A PROMISE KEPT
A vow to a dying mother brings two sisters together in a battle for one's survival.
Photography by Fran Collin
“Sisterhood” is more than a word to Robin Tobler. For over a decade, this 42-year-old Anaheim, California, woman has been a dedicated caregiver to her younger sister, Janelle, who is 31 and has peritoneal kidney disease. The sisters’ mother also had suffered from this hereditary nephrological disease and was long afraid her youngest child might have it, too. “When my mother was dying,” Robin says, “she told me her greatest worry was who would take care of Janelle. She’s the baby of the family.”
Despite the fact that her marriage had just ended, and she was faced with single-handedly raising her then–nine-year-old daughter, Robin promised her mother, “I will always look after my sister.” It’s a promise that hasn’t been easy to honor.
Soon after their mother died in January 1995, the “emergency-room nights” began. Janelle was having panic attacks, explains Robin, plus a whole range of medical problems. Janelle was increasingly unsteady on her feet and falling a lot. “We didn’t realize that kidney disease was creeping up on her.”
Janelle was living with their father at the time, but he’d been incapacitated by multiple heart attacks and was unable to help. Robin and Janelle’s three brothers had other responsibilities, with one of the brothers having a child with disabilities. So the constant trips to the emergency room fell to Robin.
In addition to aiding her sister, Robin was studying for a degree in social work at California State University, Long Beach. When one of her choices for an internship was with dialysis patients, Robin says, “[I] knew in my heart it was right for me.” She’s now a nephrology social worker.
Robin’s training has enabled her to understand her sister’s problems. Three years ago, at the age of 28, after an ultrasound exam showed dark spots on her kidneys, Janelle began hemodialysis, a process in which blood is drawn from the body, circulated through an artificial kidney machine to clear it of toxins, and filtered back into the body. Robin had to take Janelle for these hours-long treatments three to four times a week. But Janelle’s poor vascular system and some blood-clotting problems caused the dialysis access to fail many times. “It was always after doctors’ hours when she felt sick,” Robin explains, “so we kept ending up in the emergency room for another all-nighter.”
And since Robin didn’t want to leave her young daughter home alone, Sarah often had to come with her mother and aunt. “Many times after waiting there all night,” says Robin, “my sister would finally be admitted to the hospital and I’d take Sarah home to prepare her for school, then go off to a full day of work.” Robin worried that the many days she had to take off and her constant exhaustion—“Despite Diet Cokes!” she excalims—would jeopardize her job.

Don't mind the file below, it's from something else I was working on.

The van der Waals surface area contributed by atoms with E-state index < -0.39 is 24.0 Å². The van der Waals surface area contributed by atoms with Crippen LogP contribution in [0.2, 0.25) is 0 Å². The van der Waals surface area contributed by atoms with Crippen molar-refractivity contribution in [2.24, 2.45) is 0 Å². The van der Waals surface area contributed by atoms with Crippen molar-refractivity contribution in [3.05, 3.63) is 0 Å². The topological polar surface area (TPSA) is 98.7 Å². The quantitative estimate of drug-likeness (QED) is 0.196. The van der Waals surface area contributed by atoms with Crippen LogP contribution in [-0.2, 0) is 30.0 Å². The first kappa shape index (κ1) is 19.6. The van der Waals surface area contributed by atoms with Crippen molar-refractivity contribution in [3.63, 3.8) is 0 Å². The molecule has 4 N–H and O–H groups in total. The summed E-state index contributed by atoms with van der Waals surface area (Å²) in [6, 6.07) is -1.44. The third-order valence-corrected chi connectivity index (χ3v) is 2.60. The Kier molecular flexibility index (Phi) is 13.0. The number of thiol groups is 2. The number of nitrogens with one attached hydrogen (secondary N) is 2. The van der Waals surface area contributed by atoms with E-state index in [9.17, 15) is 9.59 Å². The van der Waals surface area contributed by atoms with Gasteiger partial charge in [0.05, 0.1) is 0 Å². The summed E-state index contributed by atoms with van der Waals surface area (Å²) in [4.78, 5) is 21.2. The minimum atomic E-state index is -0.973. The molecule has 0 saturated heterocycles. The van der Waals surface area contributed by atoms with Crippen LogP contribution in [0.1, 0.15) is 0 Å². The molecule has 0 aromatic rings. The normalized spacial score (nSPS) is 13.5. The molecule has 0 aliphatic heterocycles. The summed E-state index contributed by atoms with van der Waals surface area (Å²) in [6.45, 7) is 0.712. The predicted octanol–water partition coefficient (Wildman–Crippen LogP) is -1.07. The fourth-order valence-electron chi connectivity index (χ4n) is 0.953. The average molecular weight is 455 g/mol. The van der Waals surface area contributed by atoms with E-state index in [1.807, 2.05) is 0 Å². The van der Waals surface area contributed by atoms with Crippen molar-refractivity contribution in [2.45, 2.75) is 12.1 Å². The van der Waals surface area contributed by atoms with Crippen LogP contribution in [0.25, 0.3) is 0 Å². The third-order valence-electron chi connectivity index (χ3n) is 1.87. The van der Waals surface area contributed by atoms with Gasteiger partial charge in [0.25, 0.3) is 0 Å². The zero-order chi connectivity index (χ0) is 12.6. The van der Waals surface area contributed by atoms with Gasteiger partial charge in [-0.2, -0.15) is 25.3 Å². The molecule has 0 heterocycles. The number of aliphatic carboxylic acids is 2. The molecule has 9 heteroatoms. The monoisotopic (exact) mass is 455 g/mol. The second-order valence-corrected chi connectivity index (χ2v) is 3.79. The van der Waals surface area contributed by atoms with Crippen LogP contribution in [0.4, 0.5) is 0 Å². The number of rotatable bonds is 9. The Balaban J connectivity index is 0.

“I hadn’t realized how much this would affect my own life,” she admits. “I was the single mother of a troubled teenager, I was working in an emotionally challenging setting, and at the same time I was trying to keep the promise I’d made to my dying mother.”
Concerned about how much of her attention was being diverted from her daughter, Robin made a practice of scheduling a “special day” with Sarah once a month. “We did things together, like maybe seeing three movies in a day, having lunch, or maybe just talking and talking.”
Meanwhile, the doctors were running out of dialysis-access options. “They were very creative about finding veins, even in Janelle’s feet,” Robin confesses. But they had to switch to an alternate type of dialysis—peritoneal dialysis—where, instead of using a machine, a catheter through which fluid could flow in and out of the body is placed in the abdomen. The procedure worked for over a year before infections won out. “I felt as if we were on a physical and emotional roller coaster,” states Robin, “holding on to each other for dear life.”
Janelle was later put on a waiting list for a kidney transplant at the UCLA Kidney and Pancreas Program, but time was running out. Then their oldest brother, Kelton, who’d been told he also might have inherited kidney disease, heard about a more accurate genetic test. He took it and found he was healthy. He then contacted UCLA to volunteer as a donor for his sister.